Walgreens will be launching their new Balance Rewards program this Sunday, September 16th. This program reminds me an awful lot of Rite Aid’s Wellness Program, in that you earn points based on your purchases. You also get the sale prices only if you are a Balance Rewards member.
You can then redeem the Rewards for future purchases.
According to the short video on their website, here is the dollar equivalent:
- 5,000 points = $5
- 40,000 points = $50
How hard is it to earn points? The video provided these examples, which I’m assuming are hypothetical:
- Cookies = 100 points
- Toothpaste = 250 points
- Bread = 500 points
- Paper Towels = 1,500 points
- Laundry Detergent = 3,000 points
You can also earn points for doing things like getting a flu shot, filling a prescription, or participating in the Walk with Walgreens program (1 mile = 10 points). Also, online purchases qualify for points.
If you are interested, you can sign up for Walgreens Balance Rewards Program online, and I’m sure they’ll have in-store sign ups starting this Sunday. I decided to take a sneak peek at this upcoming week’s ad to see how these deals would be presented to the consumer. Here’s an example:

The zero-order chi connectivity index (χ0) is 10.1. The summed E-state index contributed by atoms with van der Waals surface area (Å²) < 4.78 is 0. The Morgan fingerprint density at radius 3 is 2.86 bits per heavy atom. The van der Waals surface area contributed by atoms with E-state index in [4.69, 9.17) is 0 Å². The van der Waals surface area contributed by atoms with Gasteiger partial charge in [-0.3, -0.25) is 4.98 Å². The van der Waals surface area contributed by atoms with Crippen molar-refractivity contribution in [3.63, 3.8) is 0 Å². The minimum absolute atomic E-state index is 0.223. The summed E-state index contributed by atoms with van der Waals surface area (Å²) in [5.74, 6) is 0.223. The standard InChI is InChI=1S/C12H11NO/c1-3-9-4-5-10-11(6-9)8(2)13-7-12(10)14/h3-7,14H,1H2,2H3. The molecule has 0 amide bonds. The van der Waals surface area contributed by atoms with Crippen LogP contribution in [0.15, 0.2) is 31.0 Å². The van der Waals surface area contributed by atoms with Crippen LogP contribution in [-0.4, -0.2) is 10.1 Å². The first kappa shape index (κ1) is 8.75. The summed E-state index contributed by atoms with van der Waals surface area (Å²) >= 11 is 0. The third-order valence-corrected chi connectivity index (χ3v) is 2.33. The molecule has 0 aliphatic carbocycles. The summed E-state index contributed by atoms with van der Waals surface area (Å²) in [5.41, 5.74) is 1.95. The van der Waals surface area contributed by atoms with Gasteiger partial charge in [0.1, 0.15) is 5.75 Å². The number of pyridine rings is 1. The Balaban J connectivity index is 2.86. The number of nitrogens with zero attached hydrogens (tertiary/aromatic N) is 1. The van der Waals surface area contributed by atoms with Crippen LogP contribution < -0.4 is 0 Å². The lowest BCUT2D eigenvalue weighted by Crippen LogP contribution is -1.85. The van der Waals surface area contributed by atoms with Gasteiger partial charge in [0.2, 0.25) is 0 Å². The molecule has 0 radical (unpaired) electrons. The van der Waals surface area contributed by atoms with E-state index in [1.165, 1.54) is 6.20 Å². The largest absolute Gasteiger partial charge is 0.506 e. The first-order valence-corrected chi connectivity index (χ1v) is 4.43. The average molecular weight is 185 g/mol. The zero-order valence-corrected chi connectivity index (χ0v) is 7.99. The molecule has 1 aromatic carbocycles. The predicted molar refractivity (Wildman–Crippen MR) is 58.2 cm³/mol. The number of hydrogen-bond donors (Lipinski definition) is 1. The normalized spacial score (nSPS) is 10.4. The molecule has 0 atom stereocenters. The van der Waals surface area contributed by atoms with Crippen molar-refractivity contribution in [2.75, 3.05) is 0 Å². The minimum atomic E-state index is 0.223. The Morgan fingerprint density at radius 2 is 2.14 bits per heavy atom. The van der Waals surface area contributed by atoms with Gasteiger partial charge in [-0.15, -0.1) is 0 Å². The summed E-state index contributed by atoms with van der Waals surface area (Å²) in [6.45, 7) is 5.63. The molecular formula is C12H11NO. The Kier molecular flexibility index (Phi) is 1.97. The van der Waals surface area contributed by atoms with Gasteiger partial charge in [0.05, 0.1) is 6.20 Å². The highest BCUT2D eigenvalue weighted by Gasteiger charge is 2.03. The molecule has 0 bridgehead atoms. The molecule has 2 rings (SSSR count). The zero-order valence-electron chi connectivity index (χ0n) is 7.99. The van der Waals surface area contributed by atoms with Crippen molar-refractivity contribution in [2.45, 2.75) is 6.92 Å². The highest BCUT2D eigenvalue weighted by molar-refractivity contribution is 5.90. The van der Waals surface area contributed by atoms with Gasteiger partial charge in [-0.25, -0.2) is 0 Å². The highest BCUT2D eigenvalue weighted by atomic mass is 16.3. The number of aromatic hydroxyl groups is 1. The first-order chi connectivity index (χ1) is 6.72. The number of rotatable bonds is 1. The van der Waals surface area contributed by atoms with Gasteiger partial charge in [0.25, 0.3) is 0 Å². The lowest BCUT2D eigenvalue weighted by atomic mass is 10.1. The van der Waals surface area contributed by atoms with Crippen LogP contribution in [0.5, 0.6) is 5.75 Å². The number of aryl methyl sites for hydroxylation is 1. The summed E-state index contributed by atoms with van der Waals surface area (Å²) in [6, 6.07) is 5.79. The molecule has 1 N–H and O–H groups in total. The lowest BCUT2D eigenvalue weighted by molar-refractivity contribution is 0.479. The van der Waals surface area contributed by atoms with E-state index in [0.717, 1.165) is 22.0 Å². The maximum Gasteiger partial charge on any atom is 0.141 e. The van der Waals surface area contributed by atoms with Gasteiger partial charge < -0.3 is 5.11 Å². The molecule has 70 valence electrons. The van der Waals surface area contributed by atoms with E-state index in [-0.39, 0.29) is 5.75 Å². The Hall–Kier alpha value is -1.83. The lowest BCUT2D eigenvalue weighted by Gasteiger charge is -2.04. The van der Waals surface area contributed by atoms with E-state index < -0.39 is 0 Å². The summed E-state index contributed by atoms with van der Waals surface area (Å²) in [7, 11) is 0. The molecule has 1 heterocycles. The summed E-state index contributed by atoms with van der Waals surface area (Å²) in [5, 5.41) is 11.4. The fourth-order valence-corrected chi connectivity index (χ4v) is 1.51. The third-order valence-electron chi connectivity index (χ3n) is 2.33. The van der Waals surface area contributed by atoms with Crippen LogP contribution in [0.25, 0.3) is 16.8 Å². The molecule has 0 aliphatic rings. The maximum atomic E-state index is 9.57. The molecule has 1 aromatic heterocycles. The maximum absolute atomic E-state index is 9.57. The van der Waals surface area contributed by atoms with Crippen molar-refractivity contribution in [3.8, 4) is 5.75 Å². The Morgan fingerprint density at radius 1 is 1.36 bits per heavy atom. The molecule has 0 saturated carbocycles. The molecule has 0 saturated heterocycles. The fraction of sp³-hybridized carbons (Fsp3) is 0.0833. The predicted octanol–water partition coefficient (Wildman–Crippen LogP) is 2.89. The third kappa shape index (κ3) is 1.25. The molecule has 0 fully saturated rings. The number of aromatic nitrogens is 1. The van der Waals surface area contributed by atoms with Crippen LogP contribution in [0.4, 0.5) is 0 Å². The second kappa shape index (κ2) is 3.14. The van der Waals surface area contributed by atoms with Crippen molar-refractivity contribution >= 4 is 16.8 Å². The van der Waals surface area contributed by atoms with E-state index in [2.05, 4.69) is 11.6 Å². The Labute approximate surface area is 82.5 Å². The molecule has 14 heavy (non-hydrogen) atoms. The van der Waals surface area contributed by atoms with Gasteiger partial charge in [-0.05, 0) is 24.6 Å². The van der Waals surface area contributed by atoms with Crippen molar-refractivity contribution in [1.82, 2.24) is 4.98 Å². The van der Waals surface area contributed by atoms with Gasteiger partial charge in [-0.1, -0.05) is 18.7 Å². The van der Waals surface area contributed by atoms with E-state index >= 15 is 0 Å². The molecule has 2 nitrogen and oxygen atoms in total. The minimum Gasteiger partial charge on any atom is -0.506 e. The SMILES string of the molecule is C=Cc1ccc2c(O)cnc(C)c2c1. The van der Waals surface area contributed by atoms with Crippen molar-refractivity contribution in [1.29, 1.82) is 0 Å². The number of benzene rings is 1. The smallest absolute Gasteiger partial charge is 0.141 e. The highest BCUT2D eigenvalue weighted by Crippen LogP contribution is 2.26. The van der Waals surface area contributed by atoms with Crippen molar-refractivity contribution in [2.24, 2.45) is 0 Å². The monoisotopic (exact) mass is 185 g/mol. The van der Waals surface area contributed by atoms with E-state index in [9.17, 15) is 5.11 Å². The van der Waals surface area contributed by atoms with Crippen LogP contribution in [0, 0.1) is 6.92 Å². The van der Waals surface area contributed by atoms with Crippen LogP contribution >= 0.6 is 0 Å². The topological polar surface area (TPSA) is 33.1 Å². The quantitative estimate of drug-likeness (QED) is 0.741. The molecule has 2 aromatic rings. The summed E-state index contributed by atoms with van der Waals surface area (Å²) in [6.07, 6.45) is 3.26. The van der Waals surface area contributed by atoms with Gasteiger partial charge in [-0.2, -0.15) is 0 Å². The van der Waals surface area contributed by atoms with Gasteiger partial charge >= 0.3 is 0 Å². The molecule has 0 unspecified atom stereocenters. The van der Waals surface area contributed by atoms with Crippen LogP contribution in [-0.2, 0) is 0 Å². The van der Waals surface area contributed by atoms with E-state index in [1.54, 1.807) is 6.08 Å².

(Image taken from screen shot of ad at iheartwags)
In this specific example, you’d need to be enrolled in the Balance Rewards program to receive the sale of buy one, get one 50% off, and obviously you’d need to be signed up to receive your points. At the top end, you’d get 3,000 points for buying $15 worth, which is roughly $3. Also of note, there were a couple Rewards deals in the ad that clearly pointed to using coupons while still earning points.
In case you’re wondering, this week’s ad also has Register Reward offers, but I wouldn’t at all be surprised if they start to phase that program out as they make a push for customers to sign up for the new Balance Rewards program.
What do I think about all this? While the program may in fact be a good one, it confirms my decision to focus my attention here at The Coupon Project on grocery deals while only highlighting occasional drugstore deals. I personally like shopping trips that are hassle-free, single transaction, and don’t involve complex math equations done on the fly at the store. It seems that the drugstores more frequently change their programs and policies than grocery stores, making it difficult for the occasional shopper.
But what about you? Does this change your feelings about shopping at Walgreens more positive, or less positive? How are you feeling about shopping the drugstores in general?
Thanks for the heads up, Frugal Living NW!